The U.S. trade deficit in goods widened to a new high in December, sales of new single-family homes were up nearly 12%, and refinancing activity sank even more, reports showed Wednesday.
Here’s a quick look at the most significant economic indicators of the day and what they tell us.
International Trade in Goods
- The U.S. imported $101 billion more goods than it exported in December, the biggest trade deficit for any month since at least 1992, according to preliminary data from the Census Bureau. It’s also the first time it’s broken the $100 billion threshold. (It widened from $98 billion in November.)
- The widening deficit reflects the scale of consumer demand for goods in the pandemic, combined with domestic supply shortages, economists said. Some expect the deficit to get worse in the first quarter but then improve later in the year if virus cases recede and consumers shift their spending away from goods.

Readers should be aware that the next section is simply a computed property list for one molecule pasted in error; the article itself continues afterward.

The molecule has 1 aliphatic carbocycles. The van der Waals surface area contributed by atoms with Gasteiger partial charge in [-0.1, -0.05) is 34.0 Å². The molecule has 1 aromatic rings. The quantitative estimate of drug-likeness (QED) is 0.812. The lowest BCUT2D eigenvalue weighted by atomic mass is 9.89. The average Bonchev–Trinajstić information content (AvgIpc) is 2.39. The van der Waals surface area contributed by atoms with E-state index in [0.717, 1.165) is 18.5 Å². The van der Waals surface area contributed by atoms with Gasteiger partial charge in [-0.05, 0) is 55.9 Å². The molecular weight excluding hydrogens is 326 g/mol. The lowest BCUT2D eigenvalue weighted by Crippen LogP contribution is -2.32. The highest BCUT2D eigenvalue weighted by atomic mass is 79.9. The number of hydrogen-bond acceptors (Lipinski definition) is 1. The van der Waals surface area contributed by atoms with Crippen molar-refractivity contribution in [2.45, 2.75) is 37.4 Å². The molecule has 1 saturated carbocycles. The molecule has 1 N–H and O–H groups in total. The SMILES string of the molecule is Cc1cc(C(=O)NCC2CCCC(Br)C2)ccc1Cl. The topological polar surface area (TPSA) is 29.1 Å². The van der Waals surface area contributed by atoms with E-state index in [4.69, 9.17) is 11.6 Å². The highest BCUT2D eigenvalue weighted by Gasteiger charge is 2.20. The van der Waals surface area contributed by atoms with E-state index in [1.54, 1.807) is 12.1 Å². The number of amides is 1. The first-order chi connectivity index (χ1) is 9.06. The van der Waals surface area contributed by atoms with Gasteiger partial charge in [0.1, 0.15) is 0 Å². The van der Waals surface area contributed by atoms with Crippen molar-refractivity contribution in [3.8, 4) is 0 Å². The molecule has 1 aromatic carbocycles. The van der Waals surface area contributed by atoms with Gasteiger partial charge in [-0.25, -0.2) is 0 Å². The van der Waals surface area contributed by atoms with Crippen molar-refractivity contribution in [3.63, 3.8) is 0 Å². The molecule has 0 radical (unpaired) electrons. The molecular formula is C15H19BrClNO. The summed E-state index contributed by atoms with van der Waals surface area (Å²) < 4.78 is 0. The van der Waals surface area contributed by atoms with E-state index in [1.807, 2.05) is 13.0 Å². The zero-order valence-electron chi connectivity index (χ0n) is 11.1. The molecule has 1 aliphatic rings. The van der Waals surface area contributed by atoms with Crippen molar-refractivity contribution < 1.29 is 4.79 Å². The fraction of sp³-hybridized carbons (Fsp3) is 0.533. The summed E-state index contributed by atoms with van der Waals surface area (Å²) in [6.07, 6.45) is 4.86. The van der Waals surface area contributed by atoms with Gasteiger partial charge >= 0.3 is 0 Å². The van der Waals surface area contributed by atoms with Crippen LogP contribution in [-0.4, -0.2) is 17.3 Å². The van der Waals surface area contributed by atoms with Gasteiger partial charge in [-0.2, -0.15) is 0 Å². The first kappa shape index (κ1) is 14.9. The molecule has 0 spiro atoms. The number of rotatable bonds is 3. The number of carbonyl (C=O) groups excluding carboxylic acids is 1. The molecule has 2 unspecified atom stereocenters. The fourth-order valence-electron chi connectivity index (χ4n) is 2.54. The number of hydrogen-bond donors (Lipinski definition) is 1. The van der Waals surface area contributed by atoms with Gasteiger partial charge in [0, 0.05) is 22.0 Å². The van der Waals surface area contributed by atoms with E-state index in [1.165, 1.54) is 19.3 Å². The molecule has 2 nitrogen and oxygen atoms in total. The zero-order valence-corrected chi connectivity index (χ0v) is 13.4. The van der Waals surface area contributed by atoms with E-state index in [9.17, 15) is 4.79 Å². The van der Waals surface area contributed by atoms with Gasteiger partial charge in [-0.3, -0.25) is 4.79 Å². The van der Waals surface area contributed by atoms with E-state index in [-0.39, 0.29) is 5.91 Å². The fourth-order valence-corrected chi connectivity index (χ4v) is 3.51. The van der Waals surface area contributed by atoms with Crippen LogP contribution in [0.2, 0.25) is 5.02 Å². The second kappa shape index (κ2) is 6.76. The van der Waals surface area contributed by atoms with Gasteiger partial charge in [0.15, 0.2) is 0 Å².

New Residential Sales
- Homebuilders were busy in December, according to the Census Bureau’s monthly report on new residential sales. Sales of new single-family houses rose 11.9% from November to a seasonally adjusted annual rate of 811,000, beating the expectations of forecasters. It was the fastest clip since March.
- More homebuilding is welcome news for prospective buyers with few choices. There were a record low number of existing homes for sale in December.
- The volume of refinancing applications across the country fell for the fourth straight week, dropping 13% last week, according to the latest data from the Mortgage Bankers Association. It’s now 53% lower than this time last year.
- Refinancing is losing its appeal because of recent increases in mortgage rates, which hit record lows within the last year or so. The group’s measure of mortgage rates showed a conventional 30-year mortgage averaged 3.72% last week—up from 2.95% a year earlier.
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